Conclusion & Other Applications

In any scenario or strategy, there is clearly an edge in writing put premium. History has shown us that realized volatility is almost always lower than what the market is implying at any point in time – see the chart below of the VIX (S&P 500 Volatility Index) vs. Realized Volatility.

Article 9 - Edge in Selling Options Part 2 The Put-Write - Pic 5

(Oleg Bondarenko, University of Illinois at Chicago)

The put-write, and buy-write for that matter, take advantage of this. Portfolios that leverage this data essentially bring in alpha from fading the implied move and keeping a positive net delta over time. On a related delta note, investors will also find it interesting that the BXMD outperformed the BXM (long S&P 500 Index and short at the money calls) by 1.78% annualized per year due to having a higher correlation with S&P 500 and higher delta exposure. It is also interesting to note that the PUT index had a lower correlation with the S&P 500 (0.84) vs. the BXMD’s 0.95, but only came in 60 bps lower total return wise. Overall the PUT outperformed its competition from a few angles: lower correlation and lower beta, all with the lowest risk-reward profile.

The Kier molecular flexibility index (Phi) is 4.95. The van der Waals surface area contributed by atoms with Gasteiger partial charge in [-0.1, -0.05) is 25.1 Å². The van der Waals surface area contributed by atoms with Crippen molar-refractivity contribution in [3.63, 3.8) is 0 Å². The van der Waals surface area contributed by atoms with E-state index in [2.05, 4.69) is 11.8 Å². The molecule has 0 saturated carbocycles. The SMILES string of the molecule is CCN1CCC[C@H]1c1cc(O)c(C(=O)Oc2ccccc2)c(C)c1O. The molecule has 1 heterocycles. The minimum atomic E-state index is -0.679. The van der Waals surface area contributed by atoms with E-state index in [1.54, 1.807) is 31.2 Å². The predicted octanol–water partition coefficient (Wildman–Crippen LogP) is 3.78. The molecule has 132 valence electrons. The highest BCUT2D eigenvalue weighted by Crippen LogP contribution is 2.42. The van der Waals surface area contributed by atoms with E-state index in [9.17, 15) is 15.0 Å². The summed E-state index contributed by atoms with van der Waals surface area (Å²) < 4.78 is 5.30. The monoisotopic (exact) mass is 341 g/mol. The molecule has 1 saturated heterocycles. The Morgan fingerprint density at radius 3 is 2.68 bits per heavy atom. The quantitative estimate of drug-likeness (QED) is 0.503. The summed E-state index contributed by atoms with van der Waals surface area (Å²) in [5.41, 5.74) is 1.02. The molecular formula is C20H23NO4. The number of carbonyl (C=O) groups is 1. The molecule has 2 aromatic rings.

Similar studies have looked into put writing on different products. For example, a research report on the CBOE Russell 2000 Put Write Index (PUTR) was just posted this year. Similar results were also found. For example, “since 2004 the implied volatility for the Russell 2000 averaged 2.88 volatility points higher than its realized volatility” and the PUTR actually had larger returns, less volatility and a higher Sharpe Ratio than the Russell 2000 Index alone. Similar logic can perhaps be also applied to single stocks.

While historical data does not guarantee future results, studies like these give investors confidence when testing out a new strategy on a different product or when evaluating a new manager. Put sales have historically been an alpha generating strategy, as long as realized volatility ends up being lower than implied volatility. Moreover, drawdowns and the risk-reward profile are equally important when evaluating said new strategy or put sale application.

Fariba Ronnasi
CEO, Elite Wealth Management

Full Disclosures: http://elitewm.com/disclosures/
This article is not intended as investment advice. Elite Wealth Management or its subsidiaries may hold long or short positions in the companies mentioned through stocks, options or other securities.